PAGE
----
[EM] Saari's Basic Argument
asmall at physics.ucsb.edu
Thu Feb 20 17:50:01 PST 2003
Forest Simmons said:
> But worrying about the details of symmetry cancellations is to bark up
> the wrong tree.
> This result may make sense in the context of dispassionate decision
> making such as in robotics when a robot is trying to decide what
> movement to make or whether a visual image represents the letter U or V.
> But in the context of public elections, this supposed equivalence is
> almost ludicrous.
I seem to recall reading somewhere a comment by Saari that he actually got
interested in election methods because they were pertinent to some
problems he was studying in the context of decision-making algorithms for
machines. I'm willing to believe the people who have studied the matter
and concluded that machines using the Borda count to make decisions tend
to produce excellent decisions.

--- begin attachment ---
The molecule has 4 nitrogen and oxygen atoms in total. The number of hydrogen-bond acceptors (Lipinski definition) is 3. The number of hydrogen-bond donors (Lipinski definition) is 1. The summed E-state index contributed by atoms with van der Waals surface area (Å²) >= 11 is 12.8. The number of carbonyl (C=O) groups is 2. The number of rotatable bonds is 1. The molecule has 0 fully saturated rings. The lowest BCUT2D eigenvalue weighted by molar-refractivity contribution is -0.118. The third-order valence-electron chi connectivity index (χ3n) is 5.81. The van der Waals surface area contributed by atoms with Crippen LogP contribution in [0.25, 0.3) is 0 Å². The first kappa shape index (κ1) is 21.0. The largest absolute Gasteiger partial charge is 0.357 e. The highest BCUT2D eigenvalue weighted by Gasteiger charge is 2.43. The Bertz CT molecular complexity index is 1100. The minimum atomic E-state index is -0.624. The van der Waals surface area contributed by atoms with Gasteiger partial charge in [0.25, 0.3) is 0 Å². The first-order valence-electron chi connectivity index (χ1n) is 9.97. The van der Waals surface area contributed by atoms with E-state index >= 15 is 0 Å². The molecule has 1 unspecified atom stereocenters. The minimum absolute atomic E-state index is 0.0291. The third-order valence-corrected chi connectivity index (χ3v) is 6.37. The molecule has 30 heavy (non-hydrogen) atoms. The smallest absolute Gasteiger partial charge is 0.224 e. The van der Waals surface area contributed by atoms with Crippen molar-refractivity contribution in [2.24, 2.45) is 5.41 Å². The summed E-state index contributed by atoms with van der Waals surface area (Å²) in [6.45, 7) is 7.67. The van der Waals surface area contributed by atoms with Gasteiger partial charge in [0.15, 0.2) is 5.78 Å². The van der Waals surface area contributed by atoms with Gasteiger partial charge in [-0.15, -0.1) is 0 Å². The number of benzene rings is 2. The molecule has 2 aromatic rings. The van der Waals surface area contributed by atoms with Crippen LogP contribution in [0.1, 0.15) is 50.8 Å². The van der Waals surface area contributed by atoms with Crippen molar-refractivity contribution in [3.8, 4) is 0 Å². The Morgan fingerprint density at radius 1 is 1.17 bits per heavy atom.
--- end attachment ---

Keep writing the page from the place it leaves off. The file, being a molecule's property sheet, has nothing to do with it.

However, people electing politicians are clearly not machines. We have
our idiosyncracies and legitimate differences of opinion, and we debate
matters that don't have obvious, objectively correct answers. Because we
don't behave or think like machines, there's no a priori reason to think
that procedures which work for machines will work well for us.
Otherwise, we'd all come with instruction manuals and manufacturer's
warranties. Medicine would be easier; instead of getting MRI's and
X-rays we'd just check the schematics. And people with congenital defects
could get God to pay their medical bills.
That's about all I have to say on Borda.
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